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Confidence intervals for binomial proportions with applications to product safety signaling in drug exposure registries [Abstract].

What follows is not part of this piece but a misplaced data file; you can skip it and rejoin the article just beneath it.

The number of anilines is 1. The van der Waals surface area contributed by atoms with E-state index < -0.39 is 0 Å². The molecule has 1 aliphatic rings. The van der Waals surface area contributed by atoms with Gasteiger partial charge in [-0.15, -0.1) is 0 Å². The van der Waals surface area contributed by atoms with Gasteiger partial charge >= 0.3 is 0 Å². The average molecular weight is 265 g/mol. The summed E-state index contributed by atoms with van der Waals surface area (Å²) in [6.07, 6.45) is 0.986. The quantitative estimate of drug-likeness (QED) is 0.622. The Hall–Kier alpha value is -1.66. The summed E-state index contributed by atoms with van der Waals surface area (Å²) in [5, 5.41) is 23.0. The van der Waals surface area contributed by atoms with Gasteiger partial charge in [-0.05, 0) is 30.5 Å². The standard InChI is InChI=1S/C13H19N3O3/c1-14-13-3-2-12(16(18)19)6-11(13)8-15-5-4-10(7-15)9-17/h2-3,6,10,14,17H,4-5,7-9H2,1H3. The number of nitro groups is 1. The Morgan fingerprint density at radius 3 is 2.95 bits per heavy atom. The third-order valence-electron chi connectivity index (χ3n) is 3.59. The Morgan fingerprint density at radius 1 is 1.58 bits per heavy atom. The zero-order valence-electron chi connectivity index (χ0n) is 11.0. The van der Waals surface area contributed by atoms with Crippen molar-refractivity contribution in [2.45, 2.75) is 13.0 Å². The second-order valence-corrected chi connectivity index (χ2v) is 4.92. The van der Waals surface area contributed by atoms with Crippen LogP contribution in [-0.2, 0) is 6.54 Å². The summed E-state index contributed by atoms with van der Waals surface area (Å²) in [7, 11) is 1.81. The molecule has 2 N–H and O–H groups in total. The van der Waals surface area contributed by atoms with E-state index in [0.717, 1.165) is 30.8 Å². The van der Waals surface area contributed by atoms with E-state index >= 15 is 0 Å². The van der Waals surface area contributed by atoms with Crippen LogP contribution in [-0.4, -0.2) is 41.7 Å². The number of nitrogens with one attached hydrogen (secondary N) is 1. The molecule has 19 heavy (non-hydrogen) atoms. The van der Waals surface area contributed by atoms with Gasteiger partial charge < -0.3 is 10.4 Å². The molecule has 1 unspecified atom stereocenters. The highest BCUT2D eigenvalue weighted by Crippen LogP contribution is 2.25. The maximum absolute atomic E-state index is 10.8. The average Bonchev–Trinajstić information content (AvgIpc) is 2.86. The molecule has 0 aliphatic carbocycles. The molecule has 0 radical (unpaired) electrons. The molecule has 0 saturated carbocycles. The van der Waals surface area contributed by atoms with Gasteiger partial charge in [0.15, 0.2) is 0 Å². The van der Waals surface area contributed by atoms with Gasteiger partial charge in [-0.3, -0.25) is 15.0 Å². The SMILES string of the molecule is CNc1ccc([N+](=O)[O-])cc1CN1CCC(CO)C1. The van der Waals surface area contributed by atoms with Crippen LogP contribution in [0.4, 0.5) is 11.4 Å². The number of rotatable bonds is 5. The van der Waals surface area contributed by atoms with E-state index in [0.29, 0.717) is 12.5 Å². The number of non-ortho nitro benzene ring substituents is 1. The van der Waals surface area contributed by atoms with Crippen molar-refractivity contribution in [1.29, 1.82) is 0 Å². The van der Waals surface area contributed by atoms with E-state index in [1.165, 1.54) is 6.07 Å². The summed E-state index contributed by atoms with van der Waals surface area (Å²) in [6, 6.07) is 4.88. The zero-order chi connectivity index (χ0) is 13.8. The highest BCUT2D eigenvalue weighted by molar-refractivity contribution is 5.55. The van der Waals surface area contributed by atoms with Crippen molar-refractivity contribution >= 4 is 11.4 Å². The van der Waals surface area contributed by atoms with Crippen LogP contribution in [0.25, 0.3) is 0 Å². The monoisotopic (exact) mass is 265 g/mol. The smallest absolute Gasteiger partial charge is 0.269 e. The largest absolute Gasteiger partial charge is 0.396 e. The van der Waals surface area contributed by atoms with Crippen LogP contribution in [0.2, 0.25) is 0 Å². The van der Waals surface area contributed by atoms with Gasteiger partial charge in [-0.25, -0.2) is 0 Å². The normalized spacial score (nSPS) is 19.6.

Coverage behavior for confidence intervals for binomial proportions have been investigated by various authors including Vollset (1993), Newcomb (1998), Agresti et al (1998, 2001), and Brown, Cai and DasGupta (2001). A general consensus is that the commonly used Wald confidence interval is flawed, particularly if the proportion is near 0 or 1, but agreement on a replacement is lacking. Previous investigations in this area have focused on the aggregate behavior of the confidence interval coverage across all possible values of the binomial proportion. Most recommended methods either have under coverage issues if the proportion is near 0 or 1, or else are excessively conservative. We shall compare a variety of confidence intervals based on asymptotic, exact, and quasi-exact methods when the rate of success is near 0, which is the usual context of adverse event signaling in drug exposure registries. Upon examination of the coverage probabilities for a range of sample sizes n and p near 0, we find that recommended methods such as Wilson's method have notable deficiencies, and present alternatives.